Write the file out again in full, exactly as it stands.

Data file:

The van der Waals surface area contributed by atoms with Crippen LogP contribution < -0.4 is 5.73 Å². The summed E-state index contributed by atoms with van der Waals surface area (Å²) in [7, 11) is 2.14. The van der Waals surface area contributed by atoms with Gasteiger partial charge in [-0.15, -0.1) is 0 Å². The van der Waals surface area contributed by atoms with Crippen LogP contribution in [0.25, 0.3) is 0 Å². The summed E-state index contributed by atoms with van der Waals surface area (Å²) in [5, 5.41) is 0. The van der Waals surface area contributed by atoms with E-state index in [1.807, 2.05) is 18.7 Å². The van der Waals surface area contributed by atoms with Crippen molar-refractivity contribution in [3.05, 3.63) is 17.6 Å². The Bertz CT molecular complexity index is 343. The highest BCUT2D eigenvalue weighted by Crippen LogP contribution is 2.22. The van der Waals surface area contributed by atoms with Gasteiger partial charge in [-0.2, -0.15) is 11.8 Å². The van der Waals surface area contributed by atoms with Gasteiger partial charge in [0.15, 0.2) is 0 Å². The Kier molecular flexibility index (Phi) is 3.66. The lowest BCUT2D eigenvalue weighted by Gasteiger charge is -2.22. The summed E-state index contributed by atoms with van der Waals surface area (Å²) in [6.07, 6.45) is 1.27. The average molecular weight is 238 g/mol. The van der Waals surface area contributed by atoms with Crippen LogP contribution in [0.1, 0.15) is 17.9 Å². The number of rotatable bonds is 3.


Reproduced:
The van der Waals surface area contributed by atoms with Crippen LogP contribution < -0.4 is 5.73 Å². The summed E-state index contributed by atoms with van der Waals surface area (Å²) in [7, 11) is 2.14. The van der Waals surface area contributed by atoms with Gasteiger partial charge in [-0.15, -0.1) is 0 Å². The van der Waals surface area contributed by atoms with Crippen LogP contribution in [0.25, 0.3) is 0 Å². The summed E-state index contributed by atoms with van der Waals surface area (Å²) in [5, 5.41) is 0. The van der Waals surface area contributed by atoms with E-state index in [1.807, 2.05) is 18.7 Å². The van der Waals surface area contributed by atoms with Crippen molar-refractivity contribution in [3.05, 3.63) is 17.6 Å². The Bertz CT molecular complexity index is 343. The highest BCUT2D eigenvalue weighted by Crippen LogP contribution is 2.22. The van der Waals surface area contributed by atoms with Gasteiger partial charge in [-0.2, -0.15) is 11.8 Å². The van der Waals surface area contributed by atoms with Gasteiger partial charge in [0.15, 0.2) is 0 Å². The Kier molecular flexibility index (Phi) is 3.66. The lowest BCUT2D eigenvalue weighted by Gasteiger charge is -2.22. The summed E-state index contributed by atoms with van der Waals surface area (Å²) in [6.07, 6.45) is 1.27. The average molecular weight is 238 g/mol. The van der Waals surface area contributed by atoms with Crippen LogP contribution in [0.1, 0.15) is 17.9 Å². The number of rotatable bonds is 3.